|Feral goats that inhabit the Valley of the Rocks at Lynton|
The north of the county is quite different to the south with a hilly countryside bordering the uplands of Exmoor and a rugged coastline of steep cliffs looking out towards the coast of South Wales across the Bristol Channel.
On arriving at out hotel we dropped off our luggage and headed off to the famous "Valley of the Rocks" a valley that runs parallel to the coast with an assortment of Devonian rock formations that tower over the valley and sea and is populated by wild goats that must be some of the surest footed creatures you are ever to see, if the animal in the picture above is to go by. That rock he is perched on must be a hundred plus feet from a sheer drop into the Bristol Channel.
|God's own country looking at its best|
|Just taking a breather as I contemplate the very steep climb on the route back to the hotel|
The next morning following the traditional full English breakfast we walked down the cliff path into the twin village of Lynton, namely Lynmouth which lies at the mouth and confluence of the east and west channels of the River Lyn with a gorge 700 feet below Lynton and connected with a cliff railway that is powered by gravity and water-tanks.
This beautiful Devon seaside village was devastated in 1952 by flood waters from the uplands of Exmoor following nine inches of rain falling in 24 hours; that flooded down the valley on the 15th and 16th of August carrying boulders and debris that destroyed about sixty buildings and killed over thirty people.
Following this disaster the mouth of the river was widened and deepened with the high wall seen in the picture below designed to protect the village from future down-pours.
The river valley was looking particularly stunning with the trees in their autumnal hues.
After mid-morning tea and teacakes we were off into the Exmoor National Park with a trip back to the troubled times of the Monmouth Rebellion of 1685 and the fictional story created around it by Richard Doddridge Blackmoor, and his story of Lorna Doone.
|Doone Valley looking at Devon from the Somerset side of the valley|
The novel is centred around the area of the East Lyn Valley on Exmoor and specifically around Badgworthy Water, Malmsmead and Blackmoor weaves his plot with the historical facts and characters that featured during the tumultuous time of the Duke of Monmomouth's invasion and his defeat at the Battle of Sedgemoor.
I covered the battle and the events around it in my post from December 2014
|Carolyn stands in for Lorna Doone outside the 900 year old Oare Church, where Lorna was shot marrying John Ridd|
|The heights of Exmoor seen from the front of Oare Church|
|Plaque in the church honouring the famous author|
|Looking towards the alter where John Ridd married Lorna Doone|
|The window through which Carver Doone shot Lorna|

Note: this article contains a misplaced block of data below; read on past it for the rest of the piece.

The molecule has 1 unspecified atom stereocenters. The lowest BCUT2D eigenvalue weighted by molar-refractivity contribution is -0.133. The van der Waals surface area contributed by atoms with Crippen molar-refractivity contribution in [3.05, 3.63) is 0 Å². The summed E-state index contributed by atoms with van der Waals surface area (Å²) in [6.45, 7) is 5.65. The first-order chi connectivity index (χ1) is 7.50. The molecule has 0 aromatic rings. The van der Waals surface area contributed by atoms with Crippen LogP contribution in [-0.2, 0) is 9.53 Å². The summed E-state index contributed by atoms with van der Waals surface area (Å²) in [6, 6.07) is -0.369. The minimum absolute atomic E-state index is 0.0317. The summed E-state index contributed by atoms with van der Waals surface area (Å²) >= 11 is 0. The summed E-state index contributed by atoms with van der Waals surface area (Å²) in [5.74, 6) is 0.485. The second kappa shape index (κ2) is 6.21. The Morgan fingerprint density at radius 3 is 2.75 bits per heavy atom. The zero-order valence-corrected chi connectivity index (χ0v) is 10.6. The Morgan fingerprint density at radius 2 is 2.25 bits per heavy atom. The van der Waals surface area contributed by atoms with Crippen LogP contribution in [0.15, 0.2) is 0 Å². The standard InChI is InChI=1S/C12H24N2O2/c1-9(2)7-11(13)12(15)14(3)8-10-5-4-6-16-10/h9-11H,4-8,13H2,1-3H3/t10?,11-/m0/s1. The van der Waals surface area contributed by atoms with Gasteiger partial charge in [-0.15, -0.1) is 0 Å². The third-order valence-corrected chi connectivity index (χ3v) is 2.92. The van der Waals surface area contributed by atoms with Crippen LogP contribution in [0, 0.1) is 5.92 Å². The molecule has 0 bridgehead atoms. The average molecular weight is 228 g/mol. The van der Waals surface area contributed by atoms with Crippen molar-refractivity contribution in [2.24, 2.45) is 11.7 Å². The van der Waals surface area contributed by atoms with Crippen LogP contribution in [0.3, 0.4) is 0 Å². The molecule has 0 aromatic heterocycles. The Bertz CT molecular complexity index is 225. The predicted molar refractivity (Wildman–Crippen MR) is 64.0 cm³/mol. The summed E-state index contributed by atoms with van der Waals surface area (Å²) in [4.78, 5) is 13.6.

|Badgworthy Water, Malmsmead|
|Even the local pub was getting in on the theme|
After our journey to Doone Valley we were off across Exmoor to discover some real historic sights that take the visitor much further back into British history.
The use of clapper bridges are common in Devon with several examples to be seen on Dartmoor, but here on Exmoor the Tarr Steps are something really special being the longest bridge of its type in the country with seventeen spans that cross the River Barle a tributary of my home river the Exe .
This stone bridge is thought to date to 1000 BC but no one really knows. Those stone slabs can weigh up to two tons each which it pretty impressive for a piece of ancient architecture.
Needless to say I wanted some decent pictures to have a go at modelling a bridge like this to go with the Roman collection.
After all this touring and sight seeing it was time to pop to the nearby pub for refreshments and I happened to spot that we weren't the only ones enjoying the local cuisine.
Well waste not want not as the saying goes and the Chaffinches and Great Tits were taking full advantage of the leftovers.
With the clocks rolled back to "Scottish Time" the afternoon was turning 'dimpsey', as we call it in these parts and it was time to head home, but not before checking out our final sight on Exmoor, namely "Caratacus' Stone" a scheduled monument since 1925.
This rather unprepossessing monument lies just off the main road after leaving the Tarr Steps and is thought to date back to the 6th century and is inscribed with a Latin script 'CARATICI NEPUS'
or the grandson of Caratacus; possibly a reference to the King Caratacus who resisted the Romans between 43 and 51 AD.
|The Latin script is just visible with the 'C' at top|
A very enjoyable weekend exploring the local area and a nice way to celebrate a birthday.
Next up - back to the painting and those Dark Age figures promised and the Pavia Dragoons